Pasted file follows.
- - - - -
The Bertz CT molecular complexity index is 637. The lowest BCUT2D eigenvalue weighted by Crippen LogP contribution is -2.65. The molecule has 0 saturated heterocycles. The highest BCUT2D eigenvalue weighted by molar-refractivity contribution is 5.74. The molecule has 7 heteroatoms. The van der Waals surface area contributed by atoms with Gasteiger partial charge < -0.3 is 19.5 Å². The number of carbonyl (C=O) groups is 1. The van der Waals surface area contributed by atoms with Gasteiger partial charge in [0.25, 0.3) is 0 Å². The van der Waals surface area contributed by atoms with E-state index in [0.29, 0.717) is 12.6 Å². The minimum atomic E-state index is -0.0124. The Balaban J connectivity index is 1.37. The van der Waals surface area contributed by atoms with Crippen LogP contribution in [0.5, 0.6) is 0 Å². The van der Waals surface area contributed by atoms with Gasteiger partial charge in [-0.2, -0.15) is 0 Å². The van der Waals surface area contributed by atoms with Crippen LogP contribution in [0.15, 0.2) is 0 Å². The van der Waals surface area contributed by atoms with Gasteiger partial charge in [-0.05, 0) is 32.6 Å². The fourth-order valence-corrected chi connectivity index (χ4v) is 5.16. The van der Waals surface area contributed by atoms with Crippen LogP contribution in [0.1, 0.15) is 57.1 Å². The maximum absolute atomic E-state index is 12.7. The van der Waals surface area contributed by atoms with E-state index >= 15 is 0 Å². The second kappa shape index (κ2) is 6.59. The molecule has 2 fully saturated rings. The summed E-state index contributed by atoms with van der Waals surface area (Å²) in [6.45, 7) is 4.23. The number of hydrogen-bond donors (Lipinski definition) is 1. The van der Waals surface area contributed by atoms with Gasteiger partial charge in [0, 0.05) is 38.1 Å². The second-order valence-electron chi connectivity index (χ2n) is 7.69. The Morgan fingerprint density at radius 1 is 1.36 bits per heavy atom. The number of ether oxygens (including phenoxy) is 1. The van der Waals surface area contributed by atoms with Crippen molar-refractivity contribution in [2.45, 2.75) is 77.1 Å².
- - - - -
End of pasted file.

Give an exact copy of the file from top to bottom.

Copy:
The Bertz CT molecular complexity index is 637. The lowest BCUT2D eigenvalue weighted by Crippen LogP contribution is -2.65. The molecule has 0 saturated heterocycles. The highest BCUT2D eigenvalue weighted by molar-refractivity contribution is 5.74. The molecule has 7 heteroatoms. The van der Waals surface area contributed by atoms with Gasteiger partial charge < -0.3 is 19.5 Å². The number of carbonyl (C=O) groups is 1. The van der Waals surface area contributed by atoms with Gasteiger partial charge in [0.25, 0.3) is 0 Å². The van der Waals surface area contributed by atoms with E-state index in [0.29, 0.717) is 12.6 Å². The minimum atomic E-state index is -0.0124. The Balaban J connectivity index is 1.37. The van der Waals surface area contributed by atoms with Crippen LogP contribution in [0.5, 0.6) is 0 Å². The van der Waals surface area contributed by atoms with Gasteiger partial charge in [-0.2, -0.15) is 0 Å². The van der Waals surface area contributed by atoms with Crippen LogP contribution in [0.15, 0.2) is 0 Å². The van der Waals surface area contributed by atoms with Gasteiger partial charge in [-0.05, 0) is 32.6 Å². The fourth-order valence-corrected chi connectivity index (χ4v) is 5.16. The van der Waals surface area contributed by atoms with Crippen LogP contribution in [0.1, 0.15) is 57.1 Å². The maximum absolute atomic E-state index is 12.7. The van der Waals surface area contributed by atoms with E-state index >= 15 is 0 Å². The second kappa shape index (κ2) is 6.59. The molecule has 2 fully saturated rings. The summed E-state index contributed by atoms with van der Waals surface area (Å²) in [6.45, 7) is 4.23. The number of hydrogen-bond donors (Lipinski definition) is 1. The van der Waals surface area contributed by atoms with Gasteiger partial charge in [0, 0.05) is 38.1 Å². The second-order valence-electron chi connectivity index (χ2n) is 7.69. The Morgan fingerprint density at radius 1 is 1.36 bits per heavy atom. The number of ether oxygens (including phenoxy) is 1. The van der Waals surface area contributed by atoms with Crippen molar-refractivity contribution in [2.45, 2.75) is 77.1 Å².